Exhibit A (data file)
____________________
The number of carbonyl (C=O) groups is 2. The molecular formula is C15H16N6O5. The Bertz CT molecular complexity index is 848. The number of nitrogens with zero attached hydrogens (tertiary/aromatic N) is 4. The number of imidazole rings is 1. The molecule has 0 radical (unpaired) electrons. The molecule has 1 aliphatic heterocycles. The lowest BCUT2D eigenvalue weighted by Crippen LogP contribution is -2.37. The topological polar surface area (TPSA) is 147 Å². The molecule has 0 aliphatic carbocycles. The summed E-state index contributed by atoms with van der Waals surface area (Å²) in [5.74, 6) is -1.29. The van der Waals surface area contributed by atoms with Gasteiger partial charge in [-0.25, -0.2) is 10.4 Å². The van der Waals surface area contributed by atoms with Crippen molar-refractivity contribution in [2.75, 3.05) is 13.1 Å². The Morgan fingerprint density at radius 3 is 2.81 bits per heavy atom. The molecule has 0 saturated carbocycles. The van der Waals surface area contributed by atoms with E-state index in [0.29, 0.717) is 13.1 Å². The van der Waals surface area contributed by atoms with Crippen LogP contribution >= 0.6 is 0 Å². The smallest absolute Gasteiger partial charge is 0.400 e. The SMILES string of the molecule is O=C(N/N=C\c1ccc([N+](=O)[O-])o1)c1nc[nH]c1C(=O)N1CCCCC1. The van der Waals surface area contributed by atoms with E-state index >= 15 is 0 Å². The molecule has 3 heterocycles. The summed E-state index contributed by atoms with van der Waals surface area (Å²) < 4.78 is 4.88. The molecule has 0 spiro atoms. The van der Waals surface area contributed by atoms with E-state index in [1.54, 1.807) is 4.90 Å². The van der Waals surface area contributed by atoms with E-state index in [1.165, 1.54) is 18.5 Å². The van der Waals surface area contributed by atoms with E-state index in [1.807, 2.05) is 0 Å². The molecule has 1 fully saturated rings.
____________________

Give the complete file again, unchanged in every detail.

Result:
The number of carbonyl (C=O) groups is 2. The molecular formula is C15H16N6O5. The Bertz CT molecular complexity index is 848. The number of nitrogens with zero attached hydrogens (tertiary/aromatic N) is 4. The number of imidazole rings is 1. The molecule has 0 radical (unpaired) electrons. The molecule has 1 aliphatic heterocycles. The lowest BCUT2D eigenvalue weighted by Crippen LogP contribution is -2.37. The topological polar surface area (TPSA) is 147 Å². The molecule has 0 aliphatic carbocycles. The summed E-state index contributed by atoms with van der Waals surface area (Å²) in [5.74, 6) is -1.29. The van der Waals surface area contributed by atoms with Gasteiger partial charge in [-0.25, -0.2) is 10.4 Å². The van der Waals surface area contributed by atoms with Crippen molar-refractivity contribution in [2.75, 3.05) is 13.1 Å². The Morgan fingerprint density at radius 3 is 2.81 bits per heavy atom. The molecule has 0 saturated carbocycles. The van der Waals surface area contributed by atoms with E-state index in [0.29, 0.717) is 13.1 Å². The van der Waals surface area contributed by atoms with Crippen LogP contribution >= 0.6 is 0 Å². The smallest absolute Gasteiger partial charge is 0.400 e. The SMILES string of the molecule is O=C(N/N=C\c1ccc([N+](=O)[O-])o1)c1nc[nH]c1C(=O)N1CCCCC1. The van der Waals surface area contributed by atoms with E-state index >= 15 is 0 Å². The molecule has 3 heterocycles. The summed E-state index contributed by atoms with van der Waals surface area (Å²) < 4.78 is 4.88. The molecule has 0 spiro atoms. The van der Waals surface area contributed by atoms with E-state index in [1.54, 1.807) is 4.90 Å². The van der Waals surface area contributed by atoms with E-state index in [1.165, 1.54) is 18.5 Å². The van der Waals surface area contributed by atoms with E-state index in [1.807, 2.05) is 0 Å². The molecule has 1 fully saturated rings.